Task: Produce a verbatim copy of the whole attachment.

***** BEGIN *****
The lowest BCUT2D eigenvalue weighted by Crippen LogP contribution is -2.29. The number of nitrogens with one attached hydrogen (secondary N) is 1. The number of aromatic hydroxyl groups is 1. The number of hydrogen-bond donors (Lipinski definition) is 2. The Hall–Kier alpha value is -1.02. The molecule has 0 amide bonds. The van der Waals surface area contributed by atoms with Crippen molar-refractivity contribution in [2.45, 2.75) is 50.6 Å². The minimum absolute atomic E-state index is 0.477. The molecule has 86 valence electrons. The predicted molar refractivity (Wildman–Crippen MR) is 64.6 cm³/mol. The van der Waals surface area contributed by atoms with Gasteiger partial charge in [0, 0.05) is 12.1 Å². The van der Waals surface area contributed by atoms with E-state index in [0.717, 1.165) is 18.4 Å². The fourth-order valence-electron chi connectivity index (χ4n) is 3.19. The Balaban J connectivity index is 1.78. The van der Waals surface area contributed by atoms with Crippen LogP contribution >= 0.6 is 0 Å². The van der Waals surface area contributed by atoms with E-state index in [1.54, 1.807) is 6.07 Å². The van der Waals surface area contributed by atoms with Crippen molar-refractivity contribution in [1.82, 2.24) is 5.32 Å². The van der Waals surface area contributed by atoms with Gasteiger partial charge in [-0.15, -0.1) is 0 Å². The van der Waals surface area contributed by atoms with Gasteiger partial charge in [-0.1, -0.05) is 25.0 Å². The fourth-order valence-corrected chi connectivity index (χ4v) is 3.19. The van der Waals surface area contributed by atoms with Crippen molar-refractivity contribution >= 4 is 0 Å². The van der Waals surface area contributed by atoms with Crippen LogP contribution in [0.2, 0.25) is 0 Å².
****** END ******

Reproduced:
The lowest BCUT2D eigenvalue weighted by Crippen LogP contribution is -2.29. The number of nitrogens with one attached hydrogen (secondary N) is 1. The number of aromatic hydroxyl groups is 1. The number of hydrogen-bond donors (Lipinski definition) is 2. The Hall–Kier alpha value is -1.02. The molecule has 0 amide bonds. The van der Waals surface area contributed by atoms with Crippen molar-refractivity contribution in [2.45, 2.75) is 50.6 Å². The minimum absolute atomic E-state index is 0.477. The molecule has 86 valence electrons. The predicted molar refractivity (Wildman–Crippen MR) is 64.6 cm³/mol. The van der Waals surface area contributed by atoms with Gasteiger partial charge in [0, 0.05) is 12.1 Å². The van der Waals surface area contributed by atoms with E-state index in [0.717, 1.165) is 18.4 Å². The fourth-order valence-electron chi connectivity index (χ4n) is 3.19. The Balaban J connectivity index is 1.78. The van der Waals surface area contributed by atoms with Crippen LogP contribution >= 0.6 is 0 Å². The van der Waals surface area contributed by atoms with E-state index in [1.54, 1.807) is 6.07 Å². The van der Waals surface area contributed by atoms with Crippen molar-refractivity contribution in [1.82, 2.24) is 5.32 Å². The van der Waals surface area contributed by atoms with Gasteiger partial charge in [-0.15, -0.1) is 0 Å². The van der Waals surface area contributed by atoms with Gasteiger partial charge in [-0.1, -0.05) is 25.0 Å². The fourth-order valence-corrected chi connectivity index (χ4v) is 3.19. The van der Waals surface area contributed by atoms with Crippen molar-refractivity contribution >= 4 is 0 Å². The van der Waals surface area contributed by atoms with Crippen LogP contribution in [0.2, 0.25) is 0 Å².